1) Presidential inauguration, Wednesday. A new era begins in two phases: At noon ET, Joe Biden is sworn in as president and gives his inaugural address. And from 8:30 to 10 p.m., Tom Hanks hosts “Celebrating America” on ABC, CBS, NBC, PBS, news channels and more. The evening will include music – Demi Lovato (shown here), Bruce springsteen, Justin Timberlake, Jon Bon Jovi, Ari Clemons, John Legend, Foo Fighters and, reportedly, Jennifer Lopez – plus remarks by Biden and Kamala Harris and tributes to medical people, teachers, police and others.
2) “Riverdale” and “Nancy Drew” season-openers, 8 and 9 p.m. Wednesday, CW. Anyone skipping the inaugural special can find a strong, two-part alternative. First, the prom is coming to Riverdale – just as the town is astir with creepy videos and maybe snuff films; it’s a big – and sometimes overwrought – episode. Then Nancy confronts the Midnight Wraith. That part of the hour is potent; the rest will linger over the season, as she ponders her own roots and the visions that she ad friends had of their deaths.
3) “Walker” debut, 8 p.m. Thursday, CW. This is CW’s week; the mini-network delayed its entire fall line-up until now. Sunday had a terrific “Batwoman”; at 8 p.m. today is an OK “All-American.” Also coming are “Legacies” (9 p.m. Thursday) and “Charmed” (9 p.m. Sunday). And here’s the one series debut – a “Walker, Texas Ranger” prequel, starring Jared Padalecki. The good news is that he has a terrific Latina partner. The bad is that he’s a distant dad who is – for now, at least – difficult to like.
4) “American Masters,” 9-11 p.m. today, PBS. On Martin Luther King Day, we get a beautifully crafted look at the pioneering black women in film and music. At first, stardom only seemed available to light-skinned women – Lena Horne, Abbey Lincoln, Diahann Carroll; even then, Horne couldn’t land the role of a light-skinned black woman in “Show Boat”; it went to Ava Gardner. Only later did others – Cicely Tyson, Pam Grier, Nina Simone – make inroads. Many also became powerful political forces.
5) “Bob (Hearts) Abishola,”, 8:30 p.m. today, CBS. Already one of TV’s best comedies, this finds fresh turf, starting a terrific, two-week story. Bob and Abishola are engaged, but she’s still married to a guy who returned to Nigeria eight years ago, while she stayed in Detroit with their son. There are great scenes with Abishola’s uncle and her work colleague … and some so-so scenes with Bob’s family. But the real emphasis is on Bob and Abishola, two soft-spoken and sturdy souls, surrounded by chaos.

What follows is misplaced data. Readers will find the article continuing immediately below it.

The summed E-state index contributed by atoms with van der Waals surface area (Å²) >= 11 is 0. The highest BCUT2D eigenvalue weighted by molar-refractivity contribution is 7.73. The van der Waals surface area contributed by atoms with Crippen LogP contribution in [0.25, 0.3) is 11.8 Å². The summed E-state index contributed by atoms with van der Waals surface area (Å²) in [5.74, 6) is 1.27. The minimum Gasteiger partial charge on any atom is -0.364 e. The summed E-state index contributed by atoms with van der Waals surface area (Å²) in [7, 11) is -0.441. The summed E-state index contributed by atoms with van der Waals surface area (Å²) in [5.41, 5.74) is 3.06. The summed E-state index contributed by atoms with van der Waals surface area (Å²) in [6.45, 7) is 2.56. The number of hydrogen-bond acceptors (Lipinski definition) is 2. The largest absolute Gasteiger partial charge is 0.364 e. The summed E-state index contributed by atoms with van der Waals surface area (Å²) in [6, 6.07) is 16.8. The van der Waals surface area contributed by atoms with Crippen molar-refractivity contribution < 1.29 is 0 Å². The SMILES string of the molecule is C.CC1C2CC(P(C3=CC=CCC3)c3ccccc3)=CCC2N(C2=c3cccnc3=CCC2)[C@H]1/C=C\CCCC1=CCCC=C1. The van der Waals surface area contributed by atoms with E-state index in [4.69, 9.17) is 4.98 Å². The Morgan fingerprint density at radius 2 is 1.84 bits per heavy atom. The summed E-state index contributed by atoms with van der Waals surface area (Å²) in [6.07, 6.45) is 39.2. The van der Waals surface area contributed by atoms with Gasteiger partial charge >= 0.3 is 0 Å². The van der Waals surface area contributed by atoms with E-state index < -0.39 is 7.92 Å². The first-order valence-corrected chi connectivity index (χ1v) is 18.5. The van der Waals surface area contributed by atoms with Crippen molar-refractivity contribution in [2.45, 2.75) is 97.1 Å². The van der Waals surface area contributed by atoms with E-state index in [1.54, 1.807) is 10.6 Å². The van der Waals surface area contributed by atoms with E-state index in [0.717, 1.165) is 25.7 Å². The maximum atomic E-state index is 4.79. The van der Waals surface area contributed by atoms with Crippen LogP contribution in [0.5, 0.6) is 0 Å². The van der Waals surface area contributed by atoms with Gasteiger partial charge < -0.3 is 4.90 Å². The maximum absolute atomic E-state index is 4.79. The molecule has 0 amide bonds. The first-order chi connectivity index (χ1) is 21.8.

6) “9-1-1” and “9-1-1: Lone Star” season-openers, 8 and 9 p.m. today, Fox. At last, Fox has a full line-up in place. These shows, the last to arrive, keep trying to top themselves in mega-crises. This time, “9-1-1” has the Hollywood Reservoir break. A cyclist is trapped, an agoraphobic woman is evacuated … and a bus crashes into a building, several stories high. In Texas, the problems are, maybe, milder: There’s a military tank rumbling in downtown Austin; also there’s a human pile-up at the roller derby.
7) “The Resident,” 8 p.m. Tuesday, Fox. After a so-so start, this keeps getting better. That peaked with last week’s superb season-opener: It started and ended in a post-pandemic era, then flashed back to the arrival of COVID. This excellent follow-up stays in the future, with aftershocks: Devon’s father, a cab driver, died of COVID. Dr. Cain, nudged by a greedy administrator, scheduled unneeded surgeries. And at the Nicolette/Conrad wedding, Austin and Okafor had a surprise kiss; now they face an ethical crisis.
8) “In Concert at the Hollywood Bowl,” 9 p.m. Friday, PBS. In 1924, the Bowl had its first Mexican-themed concert. It has continued that emphasis ever since; now we see splendid examples. In the second week of its six-week series, “In Concert” focuses on Mexican music. There’s a sensational guitar duo (Rodrigo y Gabriela), a great singer (Natalia Lafourcade) and more. They’re backed by the LA Philharmonic, led by Gustavo Dudamell whose father was a salsa-band trombonist in Venezuela.
9) “Salt-N-Pepa.” 8 p.m. Saturday, Lifetime. Back in 1985, two nursing students (working at Sears) made a rap record that caught on. That “marked the beginning of a new era in hip hop,” Mimi Valdes wrote in “The Vibe History of Hip Hop.” They performed everywhere, even on cafeteria lunch tables. With a 15-year-old DJ, they developed what rap historian Nelson George called “clean-cut sexuality,” in the Supremes mold. They became the first female rappers to go platinum; now that’s dramatized.
10) AND MORE: Documentaries range from “President Biden” (10 p.m. Tuesday, PBS) to the start of the epic “A Wild Year on Earth” (8 p.m. Saturday, BBC America). Also, the Martin Luther King Day movies are led by “Black Panther” (2018), at 8 p.m. today on TBS. There are double features on FX – “Hidden Figures” (2016) at 6 p.m, “The Hate U Give” (2018) at 10 – and BET, with “Miss Juneteenth” (2020) at 6 p.m. and “Creed” (2015) at 9. And HBO has “The Photograph” (2020) at 10:05 p.m.